Behind the Headlines: Palestinians with ‘blood on Hands’ Are Bargaining Chips in Negotiations

How many Palestinian security prisoners should be freed from jail became the make-or-break issue as Israeli and Palestinian leaders feverishly tried to work out a deal this week.

It’s a touchy issue for Israeli Prime Minister Ehud Barak, who does not want to be seen as having negotiated the release of terrorists with “blood on their hands.”

Among those prisoners is Ahmad Soub-Laban, who sat in Israeli jails for five years.

Soub-Laban had killed a neighbor he suspected of having collaborated with the Israelis and had thrown gasoline bombs at Israeli policemen.

Even now, he doesn’t regret a thing.

“It was all in the service of our people,” said Soub-Laban, 28, now chairman of the Jerusalem chapter of the Prisoners Club, a nationwide organization whose primary goal is to help the families of Palestinian security prisoners.

Last month, Israel released, as a gesture of goodwill, Khalil Sa’adi A-Ra’ei two weeks ago. He sat in the lobby of the National Palace hotel in Jerusalem, attached to his mobile phone, waiting for news on whether the authorities would permit him to go to the Gaza Strip and join the welcoming ceremonies for newly released prisoners.

“Of course I would have celebrated,” he told JTA. “But the struggle is far from over.”

Former Israeli Prime Minister Benjamin Netanyahu promised to release 750 prisoners, but let only 250 go — 150 common criminals and 100 security prisoners.

As of Wednesday afternoon, Israel offered to release an additional 350, with the Palestinians insisting on 400.

The Cabinet of Israel’s current prime minister, Ehud Barak, recently confirmed the principle that had guided the previous government — not to release prisoners “with blood on their hands.”

Justice Minister Yossi Beilin sided with the Palestinian view that once Israel negotiated with leaders of former terrorist organizations, it should no longer rule out amnesty for their emissaries.

“We have no moral right to do so,” Beilin told JTA.

But Beilin’s voice was a lone one.

“There is no intention to release prisoners with blood on their hands who had murdered Israelis,” said Haim Ramon, the Cabinet member in the Prime Minister’s Office responsible for Jerusalem affairs.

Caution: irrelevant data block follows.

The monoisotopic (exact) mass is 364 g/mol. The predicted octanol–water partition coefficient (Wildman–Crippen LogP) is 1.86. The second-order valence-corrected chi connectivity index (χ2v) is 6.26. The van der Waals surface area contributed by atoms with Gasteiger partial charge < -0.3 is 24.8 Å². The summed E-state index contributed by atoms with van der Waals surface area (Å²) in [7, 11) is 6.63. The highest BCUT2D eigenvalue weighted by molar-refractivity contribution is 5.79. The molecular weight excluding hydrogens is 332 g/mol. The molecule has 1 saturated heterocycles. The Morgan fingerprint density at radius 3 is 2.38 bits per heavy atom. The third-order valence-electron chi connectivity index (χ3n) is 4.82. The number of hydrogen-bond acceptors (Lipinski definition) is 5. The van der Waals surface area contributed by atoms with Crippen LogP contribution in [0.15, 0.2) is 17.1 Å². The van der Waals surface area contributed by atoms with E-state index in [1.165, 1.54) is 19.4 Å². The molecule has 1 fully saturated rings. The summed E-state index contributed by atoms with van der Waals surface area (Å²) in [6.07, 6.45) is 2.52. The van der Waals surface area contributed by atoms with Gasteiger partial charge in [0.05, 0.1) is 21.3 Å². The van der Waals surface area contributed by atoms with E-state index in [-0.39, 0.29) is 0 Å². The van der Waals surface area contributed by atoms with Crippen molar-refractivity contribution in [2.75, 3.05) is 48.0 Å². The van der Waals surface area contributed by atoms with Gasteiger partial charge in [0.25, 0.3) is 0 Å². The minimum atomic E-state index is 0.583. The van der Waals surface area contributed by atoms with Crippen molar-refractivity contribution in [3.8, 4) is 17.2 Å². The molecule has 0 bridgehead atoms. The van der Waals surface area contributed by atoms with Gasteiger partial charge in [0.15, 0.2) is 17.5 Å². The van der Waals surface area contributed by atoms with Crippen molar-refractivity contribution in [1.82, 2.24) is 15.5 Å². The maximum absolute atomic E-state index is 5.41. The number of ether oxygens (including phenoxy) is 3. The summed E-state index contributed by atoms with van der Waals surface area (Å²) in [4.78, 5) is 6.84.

The Cabinet also reaffirmed the policy that only members of organizations that had stopped supporting terrorism — and only those who were arrested before the signing of the 1993 Oslo accord — would be considered for amnesty.

These stipulations ruled out members of Hamas, the Islamic Jihad and other organizations that reject the peace process.

According to Ramon, out of 1,894 security prisoners now being held in Israeli jails, only 75 “have no blood on their hands.” This is a far cry from the 650 that the Palestinians hope to see released.

In an effort to dismantle this human — and political — mine, Palestinian minister Hisham Abdul Razek this week visited Palestinian prisoners in the Negev Desert and in Ashkelon. The Palestinians were trying to come up with a list of prisoners they believe could be accepted by the Israelis as eligible for release.

It all seemed too familiar to Soub-Laban.

“Four years ago I was there, in the same situation,” he recalled.

Soub-Laban, a member of Yasser Arafat’s Fatah Party, said he had received an order to beat up one of his neighbors, suspected of having collaborated with the Israelis.

He carried out his mission with total devotion. The man died of his wounds, and Soub-Laban was sentenced to 12 years in prison.

He served only five because he was one of the prisoners “with blood on their hands” who was freed by the government of Yitzhak Rabin.

Six of his eight brothers have served jail time at one time or another. His younger brother, Aiman, 20, was sentenced a month and a half ago to two years in jail for having thrown gasoline bombs at policemen.

“We are no exception,” Soub-Laban said. “You will hardly find a Palestinian family which is not connected to the intifada one way or another,” referring to the 1987-1993 Palestinian uprising.

His prison mate was Mohammad Abu-Saleh, who was sentenced for having thrown a hand grenade at policemen near his residence at the Shuafat refugee camp in northern Jerusalem.

“The policemen were protecting workers on a new road to the new Jewish neighborhood of Pisgat Ze’ev,” said Abu-Saleh, 35.

“I did it because the Israelis behave as if this entire country belongs to them. I did not want to hurt Israelis as a target, but rather as a way of telling the authorities: `Let us live in peace.’”

Abu-Saleh, who served seven years in jail, claims that his “belligerent act” has proved fruitful.

“We succeeded in that we convinced Rabin, the man who had boasted that he had broken down the intifada, that the Palestinian people are entitled to receive their rights.”

Abu-Saleh claims that it is in Israel’s best interest to release the security prisoners.

“Their release will strengthen the position of our leadership. In the absence of their release, critics of the Authority will say that it had betrayed the Palestinian people and had reached a cheap agreement with the Israelis.”

“The prisoners’ issue is a test case for our relations,” Soub-Laban warned. “It is a time bomb. Unless it is defused, it will blow up and cause a new intifada.”

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